refugee rights

Carol Hucker worked on Manus Island as a counsellor for International Health and Medical Services (IHMS) and as a case worker for the Salvation Army from June 2013 to July last year. She has allowed Green Left Weekly to publish her account so that people can become more aware of what is happening on Manus Island. She said: “It is my hope that through this brief account the men on Manus will not be forgotten.” This is the second part of a multi-part series and covers September 2013. * * *
The Border Force Act came into force on July 1. Under this Act, people working in immigration detention centres risk two years’ jail for disclosing evidence of the horrendous, inhumane conditions in those places.
More than 40 social workers, doctors, nurses, teachers and humanitarian staff who have worked inside Australia’s detention centres have signed an open letter challenging the government to prosecute them for disclosing abuses at detention centres. They have united in a show of defiance against the Border Force Act, which came into force on July 1, the day their letter was published. The Act criminalises the disclosure or recording of information about abuse occurring at detention centres.
The Bring Back Asha campaign continues to grow. A snap rally at Sydney Town Hall on June 30, hosted by the Asylum Seeker Resource Centre, had 300 demonstrators making a sea of white balloons and placards, listening to speakers condemning the return of baby Asha (not her real name) and her parents to the immigration detention centre on Nauru.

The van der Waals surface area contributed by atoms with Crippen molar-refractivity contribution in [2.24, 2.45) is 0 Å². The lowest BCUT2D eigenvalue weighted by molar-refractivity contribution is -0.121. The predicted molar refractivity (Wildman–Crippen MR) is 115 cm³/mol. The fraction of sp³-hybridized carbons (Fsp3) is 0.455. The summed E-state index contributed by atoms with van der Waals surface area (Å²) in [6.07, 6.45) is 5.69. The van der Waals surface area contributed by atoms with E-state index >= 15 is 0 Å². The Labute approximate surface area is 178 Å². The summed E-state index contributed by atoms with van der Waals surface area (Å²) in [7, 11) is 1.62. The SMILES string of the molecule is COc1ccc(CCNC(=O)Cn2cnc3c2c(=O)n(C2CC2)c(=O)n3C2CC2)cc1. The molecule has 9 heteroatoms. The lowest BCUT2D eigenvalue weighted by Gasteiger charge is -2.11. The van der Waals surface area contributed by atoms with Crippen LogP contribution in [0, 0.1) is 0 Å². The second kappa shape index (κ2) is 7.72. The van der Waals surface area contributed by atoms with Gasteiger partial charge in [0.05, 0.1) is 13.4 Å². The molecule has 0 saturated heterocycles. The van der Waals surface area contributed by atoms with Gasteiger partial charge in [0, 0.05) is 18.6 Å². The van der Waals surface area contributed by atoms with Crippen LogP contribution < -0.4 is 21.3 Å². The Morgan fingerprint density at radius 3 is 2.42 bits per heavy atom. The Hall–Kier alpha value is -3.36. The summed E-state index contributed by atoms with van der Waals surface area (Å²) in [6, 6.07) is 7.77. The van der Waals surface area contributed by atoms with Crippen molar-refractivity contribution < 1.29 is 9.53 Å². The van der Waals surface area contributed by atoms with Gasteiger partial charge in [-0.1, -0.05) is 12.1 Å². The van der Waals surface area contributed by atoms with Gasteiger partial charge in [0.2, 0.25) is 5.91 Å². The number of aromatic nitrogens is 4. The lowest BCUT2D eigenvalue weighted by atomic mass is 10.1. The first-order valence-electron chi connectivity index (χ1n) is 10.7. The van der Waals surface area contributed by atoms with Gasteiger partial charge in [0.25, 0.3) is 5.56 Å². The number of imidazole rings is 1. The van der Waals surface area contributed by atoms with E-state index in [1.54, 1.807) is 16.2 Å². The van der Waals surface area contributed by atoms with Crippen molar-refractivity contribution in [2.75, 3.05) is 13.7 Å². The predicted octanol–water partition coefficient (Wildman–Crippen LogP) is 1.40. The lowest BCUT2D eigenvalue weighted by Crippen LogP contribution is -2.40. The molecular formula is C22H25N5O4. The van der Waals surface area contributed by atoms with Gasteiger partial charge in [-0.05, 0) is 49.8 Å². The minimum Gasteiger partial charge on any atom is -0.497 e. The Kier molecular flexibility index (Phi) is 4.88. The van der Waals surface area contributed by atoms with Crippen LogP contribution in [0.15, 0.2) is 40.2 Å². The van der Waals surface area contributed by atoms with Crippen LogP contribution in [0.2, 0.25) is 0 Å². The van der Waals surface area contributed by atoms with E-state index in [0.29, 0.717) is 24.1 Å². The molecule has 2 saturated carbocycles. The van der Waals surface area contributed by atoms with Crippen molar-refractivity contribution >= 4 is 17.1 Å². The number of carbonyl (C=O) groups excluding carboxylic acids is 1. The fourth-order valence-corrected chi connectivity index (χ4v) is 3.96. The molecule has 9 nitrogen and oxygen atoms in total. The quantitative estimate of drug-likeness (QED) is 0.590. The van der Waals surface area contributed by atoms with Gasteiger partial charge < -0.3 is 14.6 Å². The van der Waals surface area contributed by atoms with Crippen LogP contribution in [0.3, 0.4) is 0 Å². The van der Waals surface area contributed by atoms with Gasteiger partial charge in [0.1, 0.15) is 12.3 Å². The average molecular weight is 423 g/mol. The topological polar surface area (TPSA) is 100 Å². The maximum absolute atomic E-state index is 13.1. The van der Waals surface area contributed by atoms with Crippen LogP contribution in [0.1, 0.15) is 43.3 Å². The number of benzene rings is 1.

Refugee activists organised a float in the Perth pride parade on November 23 to raise awareness of the discrimination queer refugees face on Manus Island. About 50 people took part in the float, dressed as prison guards and detainees in bright orange jumpsuits. The float was organised by an alliance of queer activists and refugee advocates, and attracted a broad group of people. Refugees living in detention on Manus Island in Papua New Guinea face a possible 14-year prison term if they disclose they are lesbian, gay, bisexual, transgender or intersex.
Having lived on the farm right next to the Northam army barracks since 1934, Eric Fox has seen a lot of people use the camp (and his farm) over the years. “The army used the farm extensively [in the early years of World War Two] as an extension of their training ground”, Fox told Green Left Weekly. “Later in the war, when the Italian prisoners of war were there, they weren’t very solidly interned — they walked over the farm as well. That didn’t worry us. They didn’t bother us.